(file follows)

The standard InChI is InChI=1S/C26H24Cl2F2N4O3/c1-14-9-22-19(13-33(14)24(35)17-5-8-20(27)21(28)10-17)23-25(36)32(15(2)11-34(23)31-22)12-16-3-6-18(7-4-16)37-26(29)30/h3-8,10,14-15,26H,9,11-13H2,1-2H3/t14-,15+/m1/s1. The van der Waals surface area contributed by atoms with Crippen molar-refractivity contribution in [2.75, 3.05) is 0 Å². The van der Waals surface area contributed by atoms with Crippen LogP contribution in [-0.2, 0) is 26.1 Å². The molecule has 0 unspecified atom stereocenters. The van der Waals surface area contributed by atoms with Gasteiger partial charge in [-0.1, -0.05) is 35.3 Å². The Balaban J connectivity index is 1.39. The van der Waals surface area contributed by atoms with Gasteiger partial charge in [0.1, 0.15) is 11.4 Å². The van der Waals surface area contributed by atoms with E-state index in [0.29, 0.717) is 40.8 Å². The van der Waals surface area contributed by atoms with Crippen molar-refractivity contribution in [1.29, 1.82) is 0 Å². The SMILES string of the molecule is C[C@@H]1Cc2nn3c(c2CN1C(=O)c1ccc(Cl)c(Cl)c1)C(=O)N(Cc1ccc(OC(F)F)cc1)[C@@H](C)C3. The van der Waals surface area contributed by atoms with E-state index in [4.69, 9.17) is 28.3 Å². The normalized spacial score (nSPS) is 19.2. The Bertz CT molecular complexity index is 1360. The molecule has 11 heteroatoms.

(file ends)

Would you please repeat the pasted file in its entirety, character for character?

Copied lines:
The standard InChI is InChI=1S/C26H24Cl2F2N4O3/c1-14-9-22-19(13-33(14)24(35)17-5-8-20(27)21(28)10-17)23-25(36)32(15(2)11-34(23)31-22)12-16-3-6-18(7-4-16)37-26(29)30/h3-8,10,14-15,26H,9,11-13H2,1-2H3/t14-,15+/m1/s1. The van der Waals surface area contributed by atoms with Crippen molar-refractivity contribution in [2.75, 3.05) is 0 Å². The van der Waals surface area contributed by atoms with Crippen LogP contribution in [-0.2, 0) is 26.1 Å². The molecule has 0 unspecified atom stereocenters. The van der Waals surface area contributed by atoms with Gasteiger partial charge in [-0.1, -0.05) is 35.3 Å². The Balaban J connectivity index is 1.39. The van der Waals surface area contributed by atoms with Gasteiger partial charge in [0.1, 0.15) is 11.4 Å². The van der Waals surface area contributed by atoms with E-state index in [0.29, 0.717) is 40.8 Å². The van der Waals surface area contributed by atoms with Crippen molar-refractivity contribution in [1.29, 1.82) is 0 Å². The SMILES string of the molecule is C[C@@H]1Cc2nn3c(c2CN1C(=O)c1ccc(Cl)c(Cl)c1)C(=O)N(Cc1ccc(OC(F)F)cc1)[C@@H](C)C3. The van der Waals surface area contributed by atoms with E-state index in [4.69, 9.17) is 28.3 Å². The normalized spacial score (nSPS) is 19.2. The Bertz CT molecular complexity index is 1360. The molecule has 11 heteroatoms.